lasagne.objectives¶
Provides some minimal help with building loss expressions for training or validating a neural network.
Six functions build element- or item-wise loss expressions from network predictions and targets:
binary_crossentropy | Computes the binary cross-entropy between predictions and targets. |
categorical_crossentropy | Computes the categorical cross-entropy between predictions and targets. |
squared_error | Computes the element-wise squared difference between two tensors. |
binary_hinge_loss | Computes the binary hinge loss between predictions and targets. |
multiclass_hinge_loss | Computes the multi-class hinge loss between predictions and targets. |
huber_loss | Computes the huber loss between predictions and targets. |
A convenience function aggregates such losses into a scalar expression suitable for differentiation:
aggregate | Aggregates an element- or item-wise loss to a scalar loss. |
Note that these functions only serve to write more readable code, but are completely optional. Essentially, any differentiable scalar Theano expression can be used as a training objective.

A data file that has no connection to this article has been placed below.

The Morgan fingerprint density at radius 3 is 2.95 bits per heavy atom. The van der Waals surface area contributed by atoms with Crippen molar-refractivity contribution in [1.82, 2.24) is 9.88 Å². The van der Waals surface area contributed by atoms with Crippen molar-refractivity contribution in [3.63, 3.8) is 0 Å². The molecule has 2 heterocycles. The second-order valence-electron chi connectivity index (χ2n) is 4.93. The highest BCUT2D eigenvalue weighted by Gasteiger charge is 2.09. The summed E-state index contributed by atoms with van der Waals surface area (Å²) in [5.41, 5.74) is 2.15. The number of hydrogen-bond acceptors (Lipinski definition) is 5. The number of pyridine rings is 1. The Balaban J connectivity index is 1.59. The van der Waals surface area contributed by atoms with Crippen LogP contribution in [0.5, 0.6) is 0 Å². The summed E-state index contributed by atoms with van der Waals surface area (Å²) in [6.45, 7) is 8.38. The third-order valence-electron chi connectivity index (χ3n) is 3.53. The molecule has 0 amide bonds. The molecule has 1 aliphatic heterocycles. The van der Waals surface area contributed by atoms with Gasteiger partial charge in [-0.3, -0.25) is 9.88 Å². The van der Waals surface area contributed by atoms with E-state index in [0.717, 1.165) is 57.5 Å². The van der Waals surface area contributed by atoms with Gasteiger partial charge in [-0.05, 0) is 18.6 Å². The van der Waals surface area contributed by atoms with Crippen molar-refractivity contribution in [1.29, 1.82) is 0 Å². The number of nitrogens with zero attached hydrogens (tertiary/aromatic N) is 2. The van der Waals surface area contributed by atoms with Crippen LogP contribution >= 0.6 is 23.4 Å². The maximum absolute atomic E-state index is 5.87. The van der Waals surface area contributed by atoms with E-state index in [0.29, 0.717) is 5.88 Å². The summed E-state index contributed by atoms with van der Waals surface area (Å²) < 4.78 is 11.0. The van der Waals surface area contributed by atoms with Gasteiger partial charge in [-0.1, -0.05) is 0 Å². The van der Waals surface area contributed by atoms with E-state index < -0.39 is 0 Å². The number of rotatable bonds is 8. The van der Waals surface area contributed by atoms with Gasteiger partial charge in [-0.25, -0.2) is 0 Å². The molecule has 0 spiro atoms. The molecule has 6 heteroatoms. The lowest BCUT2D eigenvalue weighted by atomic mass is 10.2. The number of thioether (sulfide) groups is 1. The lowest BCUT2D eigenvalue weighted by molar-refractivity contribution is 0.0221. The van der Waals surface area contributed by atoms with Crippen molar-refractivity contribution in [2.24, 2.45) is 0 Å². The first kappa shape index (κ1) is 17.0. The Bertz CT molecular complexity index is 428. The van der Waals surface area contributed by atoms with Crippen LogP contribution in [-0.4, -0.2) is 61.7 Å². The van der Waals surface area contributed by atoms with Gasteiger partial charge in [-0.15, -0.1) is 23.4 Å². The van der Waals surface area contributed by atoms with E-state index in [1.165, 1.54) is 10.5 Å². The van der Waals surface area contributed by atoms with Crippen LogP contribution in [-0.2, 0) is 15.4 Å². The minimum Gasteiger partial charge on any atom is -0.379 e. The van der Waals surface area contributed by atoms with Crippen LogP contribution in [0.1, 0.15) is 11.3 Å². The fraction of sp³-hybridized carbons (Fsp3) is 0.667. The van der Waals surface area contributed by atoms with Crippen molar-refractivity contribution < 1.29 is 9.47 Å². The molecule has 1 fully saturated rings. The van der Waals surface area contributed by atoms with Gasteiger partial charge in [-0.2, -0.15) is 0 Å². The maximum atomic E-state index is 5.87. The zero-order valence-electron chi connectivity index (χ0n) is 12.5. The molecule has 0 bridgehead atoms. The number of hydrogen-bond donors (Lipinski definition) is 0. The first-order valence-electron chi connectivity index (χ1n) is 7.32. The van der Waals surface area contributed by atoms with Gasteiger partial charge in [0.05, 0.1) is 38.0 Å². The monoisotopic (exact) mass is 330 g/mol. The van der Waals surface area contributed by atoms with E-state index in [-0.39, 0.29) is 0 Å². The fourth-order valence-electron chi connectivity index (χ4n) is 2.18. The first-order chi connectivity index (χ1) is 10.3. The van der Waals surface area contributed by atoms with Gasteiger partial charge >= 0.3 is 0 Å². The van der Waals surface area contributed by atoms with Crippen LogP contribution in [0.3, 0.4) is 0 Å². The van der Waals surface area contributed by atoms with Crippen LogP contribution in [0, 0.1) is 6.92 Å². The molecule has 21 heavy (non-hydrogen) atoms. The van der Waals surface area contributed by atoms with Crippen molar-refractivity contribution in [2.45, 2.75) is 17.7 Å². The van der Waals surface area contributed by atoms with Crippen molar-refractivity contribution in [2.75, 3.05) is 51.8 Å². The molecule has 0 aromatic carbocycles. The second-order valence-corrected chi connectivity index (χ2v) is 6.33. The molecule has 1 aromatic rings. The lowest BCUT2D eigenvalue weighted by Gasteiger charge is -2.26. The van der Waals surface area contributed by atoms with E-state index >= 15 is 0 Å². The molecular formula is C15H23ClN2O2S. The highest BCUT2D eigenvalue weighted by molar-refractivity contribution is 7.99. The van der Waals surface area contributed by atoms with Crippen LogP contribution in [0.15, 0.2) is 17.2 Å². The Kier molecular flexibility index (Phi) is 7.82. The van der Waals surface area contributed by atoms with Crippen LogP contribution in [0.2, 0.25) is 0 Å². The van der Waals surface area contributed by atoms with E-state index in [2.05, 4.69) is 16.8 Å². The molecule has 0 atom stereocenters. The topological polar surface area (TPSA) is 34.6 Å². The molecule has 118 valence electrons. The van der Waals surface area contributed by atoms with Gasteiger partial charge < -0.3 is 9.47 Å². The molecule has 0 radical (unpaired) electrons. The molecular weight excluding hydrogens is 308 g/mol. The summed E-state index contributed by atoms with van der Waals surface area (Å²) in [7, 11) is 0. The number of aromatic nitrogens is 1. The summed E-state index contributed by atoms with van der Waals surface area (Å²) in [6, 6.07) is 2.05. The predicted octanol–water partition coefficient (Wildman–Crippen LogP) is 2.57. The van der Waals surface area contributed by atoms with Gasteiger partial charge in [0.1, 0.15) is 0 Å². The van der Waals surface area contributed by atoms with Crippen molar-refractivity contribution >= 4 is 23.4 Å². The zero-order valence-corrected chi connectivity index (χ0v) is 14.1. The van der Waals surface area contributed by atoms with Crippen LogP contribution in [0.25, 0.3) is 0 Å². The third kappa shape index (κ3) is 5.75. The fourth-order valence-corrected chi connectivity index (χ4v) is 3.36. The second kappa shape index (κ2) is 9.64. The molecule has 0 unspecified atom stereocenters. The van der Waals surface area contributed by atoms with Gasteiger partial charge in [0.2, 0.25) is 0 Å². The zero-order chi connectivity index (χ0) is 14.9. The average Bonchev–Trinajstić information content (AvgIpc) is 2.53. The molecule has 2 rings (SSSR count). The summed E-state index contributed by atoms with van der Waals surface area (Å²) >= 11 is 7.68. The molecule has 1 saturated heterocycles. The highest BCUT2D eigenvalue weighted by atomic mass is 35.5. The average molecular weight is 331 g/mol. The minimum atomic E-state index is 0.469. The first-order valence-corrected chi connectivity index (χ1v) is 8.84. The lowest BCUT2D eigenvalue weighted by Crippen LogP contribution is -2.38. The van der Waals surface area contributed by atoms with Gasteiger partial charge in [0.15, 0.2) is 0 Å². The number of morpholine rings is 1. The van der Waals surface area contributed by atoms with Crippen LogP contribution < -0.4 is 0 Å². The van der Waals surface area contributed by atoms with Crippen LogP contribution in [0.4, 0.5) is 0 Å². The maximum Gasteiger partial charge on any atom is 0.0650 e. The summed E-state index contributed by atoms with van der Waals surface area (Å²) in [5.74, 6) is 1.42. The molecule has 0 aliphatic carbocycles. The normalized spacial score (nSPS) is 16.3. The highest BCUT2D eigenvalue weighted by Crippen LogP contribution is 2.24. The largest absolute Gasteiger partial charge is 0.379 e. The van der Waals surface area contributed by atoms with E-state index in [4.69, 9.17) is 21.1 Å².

Finally, two functions compute evaluation measures that are useful for validation and testing only, not for training:
binary_accuracy | Computes the binary accuracy between predictions and targets. |
categorical_accuracy | Computes the categorical accuracy between predictions and targets. |
Those can also be aggregated into a scalar expression if needed.
Examples¶
Assuming you have a simple neural network for 3-way classification:
>>> from lasagne.layers import InputLayer, DenseLayer, get_output
>>> from lasagne.nonlinearities import softmax, rectify
>>> l_in = InputLayer((100, 20))
>>> l_hid = DenseLayer(l_in, num_units=30, nonlinearity=rectify)
>>> l_out = DenseLayer(l_hid, num_units=3, nonlinearity=softmax)
And Theano variables representing your network input and targets:
>>> import theano
>>> data = theano.tensor.matrix('data')
>>> targets = theano.tensor.matrix('targets')
You’d first construct an element-wise loss expression:
>>> from lasagne.objectives import categorical_crossentropy, aggregate
>>> predictions = get_output(l_out, data)
>>> loss = categorical_crossentropy(predictions, targets)
Then aggregate it into a scalar (you could also just call mean() on it):
>>> loss = aggregate(loss, mode='mean')
Finally, this gives a loss expression you can pass to any of the update methods in lasagne.updates. For validation of a network, you will usually want to repeat these steps with deterministic network output, i.e., without dropout or any other nondeterministic computation in between:
>>> test_predictions = get_output(l_out, data, deterministic=True)
>>> test_loss = categorical_crossentropy(test_predictions, targets)
>>> test_loss = aggregate(test_loss)
This gives a loss expression good for monitoring validation error.
Loss functions¶
- lasagne.objectives.binary_crossentropy(predictions, targets)[source]¶